Submitted to: Journal of Economic Entomology
Publication Type: Peer Reviewed Journal
Publication Acceptance Date: January 4, 2011
Publication Date: June 1, 2011
Citation: Yokoyama, V.Y. 2011. Approved quarantine treatment for Hessian fly (Diptera: Cecidomyiidae) in large-size bales and Hessian fly and cereal leaf beetle (Coleoptera: Chrysomelidae) control by bale compression. Journal of Economic Entomology. 104:792-798. Interpretive Summary: Hessian fly is a pest of quarantine concern in baled hay exported from the western states to Japan where the insect is not found. Methods to control the pest were needed to ensure Japan and other Asia-Pacific and western Asian countries that Hessian fly would not be accidentally introduced through U.S. hay imports. A quarantine treatment using bale compression and phosphine fumigation was developed and approved by Japan for control of Hessian fly in large-size, compressed hay bales using timothy as the representative species of hay. In addition, compression of large-size bales was investigated as a control method for Hessian fly and a second quarantine pest, cereal leaf beetle, by placing insects into the bales and applying pressure in baling machines. Only low numbers of Hessian fly puparia survived and all cereal leaf beetle adults were killed showing the technique could be used as an alternative control method to chemical fumigation for hay exports. The research supports the continuous shipment of 2.7 to 3 million tons of U.S. hay valued at $675-750 million each year into Japan, Korea, United Arab Emirates, China, Vietnam, and other Asian countries.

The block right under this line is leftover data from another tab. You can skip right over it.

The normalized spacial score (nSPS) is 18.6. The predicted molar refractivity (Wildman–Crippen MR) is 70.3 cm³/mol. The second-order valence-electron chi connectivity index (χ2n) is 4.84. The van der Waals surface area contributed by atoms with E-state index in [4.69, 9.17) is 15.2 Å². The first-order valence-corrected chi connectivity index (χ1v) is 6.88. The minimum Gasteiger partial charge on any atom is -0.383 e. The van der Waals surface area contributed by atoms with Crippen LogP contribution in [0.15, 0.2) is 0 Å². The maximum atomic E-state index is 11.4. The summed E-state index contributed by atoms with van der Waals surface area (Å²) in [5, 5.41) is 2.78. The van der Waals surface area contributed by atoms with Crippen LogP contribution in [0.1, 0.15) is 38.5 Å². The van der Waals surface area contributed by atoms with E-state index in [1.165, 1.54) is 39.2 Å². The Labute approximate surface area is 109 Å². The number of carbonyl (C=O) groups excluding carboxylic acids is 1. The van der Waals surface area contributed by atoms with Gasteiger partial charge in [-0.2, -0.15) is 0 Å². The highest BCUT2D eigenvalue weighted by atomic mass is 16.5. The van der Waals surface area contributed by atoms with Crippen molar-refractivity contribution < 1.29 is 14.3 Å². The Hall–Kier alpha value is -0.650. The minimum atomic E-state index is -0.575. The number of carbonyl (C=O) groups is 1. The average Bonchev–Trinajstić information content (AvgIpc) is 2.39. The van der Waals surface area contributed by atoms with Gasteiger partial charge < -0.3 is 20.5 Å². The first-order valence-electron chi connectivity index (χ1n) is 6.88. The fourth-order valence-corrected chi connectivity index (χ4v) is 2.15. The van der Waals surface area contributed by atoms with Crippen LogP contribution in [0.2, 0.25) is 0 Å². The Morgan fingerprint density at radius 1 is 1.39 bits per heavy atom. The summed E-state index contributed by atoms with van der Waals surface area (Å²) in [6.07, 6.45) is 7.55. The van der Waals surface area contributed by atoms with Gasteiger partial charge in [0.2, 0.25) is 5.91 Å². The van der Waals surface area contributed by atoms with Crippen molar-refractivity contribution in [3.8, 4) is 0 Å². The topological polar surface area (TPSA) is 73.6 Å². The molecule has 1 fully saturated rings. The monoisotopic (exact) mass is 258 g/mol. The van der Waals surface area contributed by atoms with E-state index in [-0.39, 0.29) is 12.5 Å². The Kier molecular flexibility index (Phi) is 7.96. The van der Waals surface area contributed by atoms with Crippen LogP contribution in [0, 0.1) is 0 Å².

Technical Abstract: An approved quarantine treatment using bale compression (32 kg/sq cm of pressure) and phosphine fumigation (61 g/28.2 cu m) aluminum phosphide for 7 d at 20 degrees C) was determined to control Hessian fly, Mayetiola destructor (Say), in large-size, polypropylene fabric-wrapped bales exported from the western states to Japan. No Hessian fly puparia (45,366) survived to the adult stage in infested wheat seedlings exposed to the treatment in a large-scale commercial test. Mean daily temperatures inside and among bales in three test freight containers were 17.8 front top, 17.0 front bottom, 17.3 middle bale, 15.7 middle air, 18.5 back top, and 18.1 degrees C back bottom, and below the proposed fumigation temperature of 20°C. Mean fumigant concentrations ranged from 208 to 340 ppm during the first 3 d, and ranged from 328 to 461 ppm after 7 d of fumigation. Copper plate corrosion values inside the doors, and in the middle of the large-size bales in all locations indicated moderate exposure to hydrogen phosphide. Hydrogen phosphide residues were below the U.S. Environmental Protection Agency tolerance of 0.1 ppm in animal feeds. On July 29, 2004 the research was approved by Japan and U.S. regulatory agencies, and regulations implemented on May 20, 2005. Compression in large-size bale compressors resulted in 3-3.6 and 0% survival of Hessian fly puparia and cereal leaf beetle, Oulema melanopus (L.), respectively. Bale compression can be used as a single treatment for cereal leaf beetle and as a component in a systems approach for quarantine control of Hessian fly.